‘Sinified’ religion has a role to play in Xi’s elevation of the United Front (UF) into a foreign policy tool. Informed by Qing imperial policy, CCP voices highlight the potential of state-managed Buddhism to advance PRC policy in Mongolia, where it has become a salient component of UF activity. Attention has been paid to the ongoing Jebtsundamba Khutugtu succession process, a sensitive issue, as it is perceived as a challenge the CCP’s neo-imperial reincarnation management system, which will undergo a major test when it comes to the selection of the next Dalai Lama reincarnation.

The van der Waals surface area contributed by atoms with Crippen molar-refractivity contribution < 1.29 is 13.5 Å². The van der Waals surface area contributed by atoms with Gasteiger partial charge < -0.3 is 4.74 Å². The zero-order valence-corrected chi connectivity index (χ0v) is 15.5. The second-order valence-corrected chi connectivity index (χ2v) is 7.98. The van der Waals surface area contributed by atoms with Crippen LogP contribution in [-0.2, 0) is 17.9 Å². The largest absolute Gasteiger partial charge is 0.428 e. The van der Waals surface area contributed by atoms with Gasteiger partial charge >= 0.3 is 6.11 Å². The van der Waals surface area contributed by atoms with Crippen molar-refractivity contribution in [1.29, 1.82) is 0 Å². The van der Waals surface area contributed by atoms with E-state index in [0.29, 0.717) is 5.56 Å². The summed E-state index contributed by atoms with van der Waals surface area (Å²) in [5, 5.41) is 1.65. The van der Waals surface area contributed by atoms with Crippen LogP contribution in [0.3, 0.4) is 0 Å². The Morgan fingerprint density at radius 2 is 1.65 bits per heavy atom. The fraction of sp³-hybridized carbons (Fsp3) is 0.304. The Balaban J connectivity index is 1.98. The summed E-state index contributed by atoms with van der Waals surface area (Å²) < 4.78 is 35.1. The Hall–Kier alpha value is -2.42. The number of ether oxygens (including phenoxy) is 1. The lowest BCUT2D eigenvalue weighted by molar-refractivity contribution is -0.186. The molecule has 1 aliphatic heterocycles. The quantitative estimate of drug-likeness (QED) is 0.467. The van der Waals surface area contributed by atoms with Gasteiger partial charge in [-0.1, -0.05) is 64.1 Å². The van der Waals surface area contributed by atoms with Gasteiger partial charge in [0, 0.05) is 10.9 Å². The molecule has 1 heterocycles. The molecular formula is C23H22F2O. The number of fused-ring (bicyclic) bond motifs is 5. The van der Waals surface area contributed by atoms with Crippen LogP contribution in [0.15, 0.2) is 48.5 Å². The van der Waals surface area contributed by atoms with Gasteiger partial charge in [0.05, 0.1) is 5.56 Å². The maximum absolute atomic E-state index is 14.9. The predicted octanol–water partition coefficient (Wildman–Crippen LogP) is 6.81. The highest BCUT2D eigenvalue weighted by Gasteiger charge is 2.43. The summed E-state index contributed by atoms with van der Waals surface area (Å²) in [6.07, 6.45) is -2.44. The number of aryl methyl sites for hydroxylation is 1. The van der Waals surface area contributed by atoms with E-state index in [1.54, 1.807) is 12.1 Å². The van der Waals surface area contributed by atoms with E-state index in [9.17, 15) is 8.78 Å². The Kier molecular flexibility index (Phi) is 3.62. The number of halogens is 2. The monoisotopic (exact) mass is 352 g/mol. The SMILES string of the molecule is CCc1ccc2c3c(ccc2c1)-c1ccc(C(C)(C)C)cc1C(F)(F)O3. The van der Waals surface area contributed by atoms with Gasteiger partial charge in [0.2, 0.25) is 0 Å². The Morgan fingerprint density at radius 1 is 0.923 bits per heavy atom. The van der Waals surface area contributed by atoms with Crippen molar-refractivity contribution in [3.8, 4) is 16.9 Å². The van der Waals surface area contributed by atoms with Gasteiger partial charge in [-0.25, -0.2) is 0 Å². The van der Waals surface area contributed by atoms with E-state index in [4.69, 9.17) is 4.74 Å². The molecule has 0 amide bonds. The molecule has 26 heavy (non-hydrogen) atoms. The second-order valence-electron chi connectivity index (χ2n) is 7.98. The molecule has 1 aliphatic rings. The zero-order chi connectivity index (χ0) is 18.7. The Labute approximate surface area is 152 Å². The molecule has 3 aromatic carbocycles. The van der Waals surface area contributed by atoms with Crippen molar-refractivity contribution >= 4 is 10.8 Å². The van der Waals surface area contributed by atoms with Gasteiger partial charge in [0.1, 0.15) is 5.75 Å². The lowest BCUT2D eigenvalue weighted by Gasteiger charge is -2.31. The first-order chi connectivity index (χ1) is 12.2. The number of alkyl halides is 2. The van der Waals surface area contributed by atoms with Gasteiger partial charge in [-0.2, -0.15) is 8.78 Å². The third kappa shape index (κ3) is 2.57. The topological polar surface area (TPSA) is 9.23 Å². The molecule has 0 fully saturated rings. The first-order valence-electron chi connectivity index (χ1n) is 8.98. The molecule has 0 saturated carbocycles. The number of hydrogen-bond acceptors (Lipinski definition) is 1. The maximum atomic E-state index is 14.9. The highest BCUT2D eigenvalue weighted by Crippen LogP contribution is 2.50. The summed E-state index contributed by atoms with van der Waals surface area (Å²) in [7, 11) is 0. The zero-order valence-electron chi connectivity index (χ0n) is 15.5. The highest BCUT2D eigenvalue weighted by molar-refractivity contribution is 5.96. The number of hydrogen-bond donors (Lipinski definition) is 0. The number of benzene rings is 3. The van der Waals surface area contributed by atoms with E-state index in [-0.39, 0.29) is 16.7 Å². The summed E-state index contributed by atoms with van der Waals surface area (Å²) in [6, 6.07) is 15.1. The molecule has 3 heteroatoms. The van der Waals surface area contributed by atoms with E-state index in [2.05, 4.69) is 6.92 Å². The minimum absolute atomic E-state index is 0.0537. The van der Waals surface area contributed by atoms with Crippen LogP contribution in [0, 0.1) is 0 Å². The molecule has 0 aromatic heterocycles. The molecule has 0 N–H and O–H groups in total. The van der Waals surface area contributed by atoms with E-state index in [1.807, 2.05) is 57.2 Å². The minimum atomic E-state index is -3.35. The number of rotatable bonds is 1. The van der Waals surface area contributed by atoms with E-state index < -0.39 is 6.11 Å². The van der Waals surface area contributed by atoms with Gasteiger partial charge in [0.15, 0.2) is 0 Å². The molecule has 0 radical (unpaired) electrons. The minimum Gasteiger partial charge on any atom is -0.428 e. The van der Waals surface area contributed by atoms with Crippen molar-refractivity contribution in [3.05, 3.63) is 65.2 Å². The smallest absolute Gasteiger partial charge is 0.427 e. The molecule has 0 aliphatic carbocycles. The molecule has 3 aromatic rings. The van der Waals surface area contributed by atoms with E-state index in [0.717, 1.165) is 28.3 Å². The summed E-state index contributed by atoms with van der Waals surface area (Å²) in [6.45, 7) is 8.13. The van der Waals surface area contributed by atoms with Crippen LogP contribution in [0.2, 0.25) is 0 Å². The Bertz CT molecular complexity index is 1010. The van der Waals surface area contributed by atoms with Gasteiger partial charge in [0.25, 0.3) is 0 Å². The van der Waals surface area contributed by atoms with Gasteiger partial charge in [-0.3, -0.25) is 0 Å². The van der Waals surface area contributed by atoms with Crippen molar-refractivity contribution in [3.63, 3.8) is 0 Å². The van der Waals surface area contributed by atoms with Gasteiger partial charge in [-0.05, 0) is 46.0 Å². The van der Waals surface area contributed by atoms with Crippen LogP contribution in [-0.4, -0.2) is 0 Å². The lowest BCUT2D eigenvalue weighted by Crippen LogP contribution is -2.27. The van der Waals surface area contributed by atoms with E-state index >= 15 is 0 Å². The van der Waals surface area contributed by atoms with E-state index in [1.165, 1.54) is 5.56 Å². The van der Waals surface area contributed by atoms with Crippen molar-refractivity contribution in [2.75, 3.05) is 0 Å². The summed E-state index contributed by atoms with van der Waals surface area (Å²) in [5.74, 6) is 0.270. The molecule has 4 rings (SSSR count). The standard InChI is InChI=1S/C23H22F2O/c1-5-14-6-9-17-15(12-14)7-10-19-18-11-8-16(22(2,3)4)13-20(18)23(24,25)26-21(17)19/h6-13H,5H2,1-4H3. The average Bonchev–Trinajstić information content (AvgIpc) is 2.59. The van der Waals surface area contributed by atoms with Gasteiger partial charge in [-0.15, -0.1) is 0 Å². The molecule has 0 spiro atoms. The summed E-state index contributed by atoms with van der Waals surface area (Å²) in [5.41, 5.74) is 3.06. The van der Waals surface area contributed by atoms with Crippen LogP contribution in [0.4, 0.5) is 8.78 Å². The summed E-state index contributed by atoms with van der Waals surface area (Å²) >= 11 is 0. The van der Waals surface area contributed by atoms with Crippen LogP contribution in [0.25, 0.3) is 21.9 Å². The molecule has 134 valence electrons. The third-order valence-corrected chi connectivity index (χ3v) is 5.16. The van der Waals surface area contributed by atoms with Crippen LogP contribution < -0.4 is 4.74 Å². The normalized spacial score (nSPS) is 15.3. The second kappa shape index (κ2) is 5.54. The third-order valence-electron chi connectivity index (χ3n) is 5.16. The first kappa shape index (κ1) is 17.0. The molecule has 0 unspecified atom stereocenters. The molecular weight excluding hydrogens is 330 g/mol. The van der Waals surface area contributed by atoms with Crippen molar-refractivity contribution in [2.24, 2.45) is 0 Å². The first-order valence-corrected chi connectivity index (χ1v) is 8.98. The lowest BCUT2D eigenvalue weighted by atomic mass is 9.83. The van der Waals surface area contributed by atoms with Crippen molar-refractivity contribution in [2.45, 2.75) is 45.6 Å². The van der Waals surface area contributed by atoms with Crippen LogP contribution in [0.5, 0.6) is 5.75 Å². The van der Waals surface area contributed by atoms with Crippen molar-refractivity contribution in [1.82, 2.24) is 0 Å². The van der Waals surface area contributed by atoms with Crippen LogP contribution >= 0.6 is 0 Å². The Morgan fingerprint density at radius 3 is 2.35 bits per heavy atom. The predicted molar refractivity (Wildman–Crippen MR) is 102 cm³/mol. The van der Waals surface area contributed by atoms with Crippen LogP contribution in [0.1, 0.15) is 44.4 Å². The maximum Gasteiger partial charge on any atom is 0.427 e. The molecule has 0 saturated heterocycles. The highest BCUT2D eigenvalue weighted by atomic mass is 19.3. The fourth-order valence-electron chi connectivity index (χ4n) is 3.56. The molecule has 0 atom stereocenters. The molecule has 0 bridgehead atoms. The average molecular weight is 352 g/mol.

Meanwhile, state-led interactions with Mongolian monasteries, some unreported even in Mongolia, reveal attempts to cultivate senior lamas and exploit internal divisions to counter Dharamsala’s influence and earn global Buddhist ‘discourse power’. Although the potential of religion as an influence tool in Mongolia is limited, the tactics used illustrate the Xiist expansion of UF work beyond its traditional domestic-diasporic domain.[Source]